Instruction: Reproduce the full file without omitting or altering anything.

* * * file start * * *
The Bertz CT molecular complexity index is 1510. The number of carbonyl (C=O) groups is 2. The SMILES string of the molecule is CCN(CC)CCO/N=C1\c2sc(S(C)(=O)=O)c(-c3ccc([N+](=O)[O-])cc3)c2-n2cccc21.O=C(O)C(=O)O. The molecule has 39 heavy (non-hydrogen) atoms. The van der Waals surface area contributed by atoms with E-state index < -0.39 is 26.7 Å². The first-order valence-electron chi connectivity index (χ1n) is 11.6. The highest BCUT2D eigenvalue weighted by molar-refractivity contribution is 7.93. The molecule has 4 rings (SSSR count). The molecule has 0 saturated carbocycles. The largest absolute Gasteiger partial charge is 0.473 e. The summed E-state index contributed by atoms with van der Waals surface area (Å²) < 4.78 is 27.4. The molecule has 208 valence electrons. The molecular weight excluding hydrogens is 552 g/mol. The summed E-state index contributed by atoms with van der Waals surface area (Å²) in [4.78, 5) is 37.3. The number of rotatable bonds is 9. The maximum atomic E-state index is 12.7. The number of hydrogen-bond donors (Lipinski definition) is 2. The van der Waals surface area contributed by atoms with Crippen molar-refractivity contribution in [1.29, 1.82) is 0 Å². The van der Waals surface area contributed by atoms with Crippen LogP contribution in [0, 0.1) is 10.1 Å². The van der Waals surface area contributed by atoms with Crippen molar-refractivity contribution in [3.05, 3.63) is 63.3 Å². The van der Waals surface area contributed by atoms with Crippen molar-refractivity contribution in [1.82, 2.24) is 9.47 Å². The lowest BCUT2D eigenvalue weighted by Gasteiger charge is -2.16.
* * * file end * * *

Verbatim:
The Bertz CT molecular complexity index is 1510. The number of carbonyl (C=O) groups is 2. The SMILES string of the molecule is CCN(CC)CCO/N=C1\c2sc(S(C)(=O)=O)c(-c3ccc([N+](=O)[O-])cc3)c2-n2cccc21.O=C(O)C(=O)O. The molecule has 39 heavy (non-hydrogen) atoms. The van der Waals surface area contributed by atoms with E-state index < -0.39 is 26.7 Å². The first-order valence-electron chi connectivity index (χ1n) is 11.6. The highest BCUT2D eigenvalue weighted by molar-refractivity contribution is 7.93. The molecule has 4 rings (SSSR count). The molecule has 0 saturated carbocycles. The largest absolute Gasteiger partial charge is 0.473 e. The summed E-state index contributed by atoms with van der Waals surface area (Å²) < 4.78 is 27.4. The molecule has 208 valence electrons. The molecular weight excluding hydrogens is 552 g/mol. The summed E-state index contributed by atoms with van der Waals surface area (Å²) in [4.78, 5) is 37.3. The number of rotatable bonds is 9. The maximum atomic E-state index is 12.7. The number of hydrogen-bond donors (Lipinski definition) is 2. The van der Waals surface area contributed by atoms with Crippen molar-refractivity contribution in [1.29, 1.82) is 0 Å². The van der Waals surface area contributed by atoms with Crippen LogP contribution in [0, 0.1) is 10.1 Å². The van der Waals surface area contributed by atoms with Crippen molar-refractivity contribution in [3.05, 3.63) is 63.3 Å². The van der Waals surface area contributed by atoms with Crippen molar-refractivity contribution in [1.82, 2.24) is 9.47 Å². The lowest BCUT2D eigenvalue weighted by Gasteiger charge is -2.16.